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Courts: Suit over proposed Lowe’s site heads to jury

By Jason Lesley
Coastal Observer

Owners of property on Highway 17 at the South Causeway that was considered for a Lowe’s Home Improvement Center have been granted a jury trial in Circuit Court for a foreclosure case.

First South Bank is seeking payment of $5 million from South Causeway LLC, owned by Peggy Wheeler-Cribb. Judge Larry Hyman set the case for Sept. 17 before Judge Steven John.

Wheeler-Cribb filed as a candidate for the District 6 seat on the Georgetown County School Board last week.

“Let’s get this case over with,” Hyman told attorneys in court last week. “That’s what we need to do.”

The property has been languishing in foreclosure for years, according to First South Bank’s attorney, Lee Floyd.

He argued that the bank had uncovered “false statements and evidence of dishonesty,” but was being denied access to some financial records that would shed light on the case. The judge granted Floyd and First South access to five years of Wheeler-Cribb’s tax returns and 10 years of financial and HUD 1 statements being held by three law firms that are also suing her and her son, Darwin Wheeler. “Looking at the personal financial records,” Floyd said, “there are serious issues of credibility and fraud.”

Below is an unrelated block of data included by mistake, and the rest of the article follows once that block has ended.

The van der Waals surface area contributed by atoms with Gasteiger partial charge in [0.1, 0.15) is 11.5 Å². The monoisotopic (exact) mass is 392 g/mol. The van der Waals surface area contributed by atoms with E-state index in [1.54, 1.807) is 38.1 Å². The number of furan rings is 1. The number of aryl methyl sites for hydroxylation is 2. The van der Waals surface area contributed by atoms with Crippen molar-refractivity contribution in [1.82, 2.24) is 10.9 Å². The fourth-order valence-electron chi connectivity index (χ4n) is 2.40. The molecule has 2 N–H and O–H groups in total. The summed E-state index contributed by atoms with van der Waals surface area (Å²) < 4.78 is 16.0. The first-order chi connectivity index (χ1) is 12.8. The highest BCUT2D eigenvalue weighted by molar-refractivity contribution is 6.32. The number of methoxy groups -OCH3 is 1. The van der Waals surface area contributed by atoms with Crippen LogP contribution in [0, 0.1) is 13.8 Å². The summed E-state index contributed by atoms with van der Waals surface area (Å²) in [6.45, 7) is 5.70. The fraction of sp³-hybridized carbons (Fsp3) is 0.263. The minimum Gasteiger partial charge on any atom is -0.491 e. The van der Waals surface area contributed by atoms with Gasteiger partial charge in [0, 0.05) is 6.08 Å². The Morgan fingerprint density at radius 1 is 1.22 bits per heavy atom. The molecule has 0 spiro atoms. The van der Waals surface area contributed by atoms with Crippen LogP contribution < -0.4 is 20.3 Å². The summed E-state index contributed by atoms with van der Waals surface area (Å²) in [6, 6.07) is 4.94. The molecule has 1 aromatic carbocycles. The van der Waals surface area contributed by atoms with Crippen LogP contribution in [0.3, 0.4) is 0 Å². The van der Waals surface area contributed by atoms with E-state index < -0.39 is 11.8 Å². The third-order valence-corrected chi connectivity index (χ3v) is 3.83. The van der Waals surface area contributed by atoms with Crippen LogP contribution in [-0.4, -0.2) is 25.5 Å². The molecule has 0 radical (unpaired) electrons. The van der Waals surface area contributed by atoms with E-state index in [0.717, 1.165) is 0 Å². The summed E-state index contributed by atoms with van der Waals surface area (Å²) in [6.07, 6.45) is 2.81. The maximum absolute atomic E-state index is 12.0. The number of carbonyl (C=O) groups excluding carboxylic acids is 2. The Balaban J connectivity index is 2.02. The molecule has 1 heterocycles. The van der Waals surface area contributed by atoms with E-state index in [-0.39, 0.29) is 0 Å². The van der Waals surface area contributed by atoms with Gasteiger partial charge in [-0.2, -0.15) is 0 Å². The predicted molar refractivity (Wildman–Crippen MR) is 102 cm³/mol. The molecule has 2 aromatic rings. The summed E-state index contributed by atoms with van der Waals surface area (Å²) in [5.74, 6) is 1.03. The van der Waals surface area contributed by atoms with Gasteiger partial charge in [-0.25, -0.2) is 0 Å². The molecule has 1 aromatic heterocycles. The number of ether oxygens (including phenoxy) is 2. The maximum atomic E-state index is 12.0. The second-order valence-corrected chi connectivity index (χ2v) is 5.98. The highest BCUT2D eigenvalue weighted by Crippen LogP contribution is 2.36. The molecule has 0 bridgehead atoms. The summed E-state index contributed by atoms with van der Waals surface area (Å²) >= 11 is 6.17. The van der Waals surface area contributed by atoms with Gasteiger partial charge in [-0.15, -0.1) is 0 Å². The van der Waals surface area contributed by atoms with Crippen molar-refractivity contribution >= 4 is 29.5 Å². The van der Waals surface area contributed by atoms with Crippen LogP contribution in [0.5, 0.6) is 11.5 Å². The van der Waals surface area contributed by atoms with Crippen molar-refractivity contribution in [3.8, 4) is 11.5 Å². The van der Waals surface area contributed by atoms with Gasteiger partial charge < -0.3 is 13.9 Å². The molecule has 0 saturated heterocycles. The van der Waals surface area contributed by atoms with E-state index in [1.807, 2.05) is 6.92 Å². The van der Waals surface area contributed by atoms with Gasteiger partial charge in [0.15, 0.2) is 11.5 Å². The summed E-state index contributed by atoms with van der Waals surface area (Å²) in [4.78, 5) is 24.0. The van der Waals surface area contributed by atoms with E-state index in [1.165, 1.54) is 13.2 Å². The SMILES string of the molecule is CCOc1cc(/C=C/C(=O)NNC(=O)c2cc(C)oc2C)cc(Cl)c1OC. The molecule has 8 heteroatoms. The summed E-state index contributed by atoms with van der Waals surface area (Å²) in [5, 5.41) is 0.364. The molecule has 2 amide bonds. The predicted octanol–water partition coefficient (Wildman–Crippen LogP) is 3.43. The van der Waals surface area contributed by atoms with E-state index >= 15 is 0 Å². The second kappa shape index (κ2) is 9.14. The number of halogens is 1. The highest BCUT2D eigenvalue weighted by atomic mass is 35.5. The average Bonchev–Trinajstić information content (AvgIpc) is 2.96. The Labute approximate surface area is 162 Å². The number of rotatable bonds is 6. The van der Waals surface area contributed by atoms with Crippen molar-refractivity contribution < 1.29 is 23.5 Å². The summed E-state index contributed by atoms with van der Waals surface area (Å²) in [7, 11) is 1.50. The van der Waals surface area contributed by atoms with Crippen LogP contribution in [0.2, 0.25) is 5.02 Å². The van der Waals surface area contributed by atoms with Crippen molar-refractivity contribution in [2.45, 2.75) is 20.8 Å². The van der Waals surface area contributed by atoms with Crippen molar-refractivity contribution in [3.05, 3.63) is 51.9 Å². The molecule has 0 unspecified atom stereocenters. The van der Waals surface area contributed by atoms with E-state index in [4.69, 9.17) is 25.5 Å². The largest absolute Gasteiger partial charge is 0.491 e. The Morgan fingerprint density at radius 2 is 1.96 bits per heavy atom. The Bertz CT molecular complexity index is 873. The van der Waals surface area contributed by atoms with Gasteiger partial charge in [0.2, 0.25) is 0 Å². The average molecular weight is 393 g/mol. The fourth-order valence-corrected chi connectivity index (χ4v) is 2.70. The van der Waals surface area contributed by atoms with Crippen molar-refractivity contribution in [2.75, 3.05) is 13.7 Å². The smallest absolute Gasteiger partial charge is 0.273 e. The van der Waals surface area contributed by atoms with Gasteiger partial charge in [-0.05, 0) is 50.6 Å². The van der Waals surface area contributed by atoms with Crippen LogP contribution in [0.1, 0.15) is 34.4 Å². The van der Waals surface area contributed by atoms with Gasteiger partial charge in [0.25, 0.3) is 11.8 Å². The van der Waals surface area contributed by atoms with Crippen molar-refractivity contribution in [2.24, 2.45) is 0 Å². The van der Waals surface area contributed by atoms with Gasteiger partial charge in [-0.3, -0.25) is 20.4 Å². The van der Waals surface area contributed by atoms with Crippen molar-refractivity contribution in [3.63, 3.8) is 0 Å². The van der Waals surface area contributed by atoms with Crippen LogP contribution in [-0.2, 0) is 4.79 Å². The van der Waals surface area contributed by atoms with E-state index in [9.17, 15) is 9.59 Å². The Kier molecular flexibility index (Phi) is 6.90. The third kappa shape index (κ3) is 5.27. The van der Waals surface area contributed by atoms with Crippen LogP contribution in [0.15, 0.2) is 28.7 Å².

Audra Byrd, attorney for Wheeler-Cribb, disputed the accusations. “To suggest they found fraud misrepresents the facts,” she told the judge. “There is no evidence that the CPA said, ‘This is wrong.’ He said that he would like to look at more of this.”

Floyd said Wheeler-Cribb was holding the property in her name in order to protect her son. Both were in court last week.

Joel Collins, another of First South Bank’s lawyers, said there could be potential criminal activity involved. “The documents give information that suggests they are not telling the truth,” Collins said.

Johns had previously ruled that South Causeway LLC was entitled to a jury trial because a waiver was not included in modifications made in paperwork.

“It is contrary to law for me to rule against a jury trial,” Hyman said. “I don’t think I have the authority to contradict Judge Johns.”

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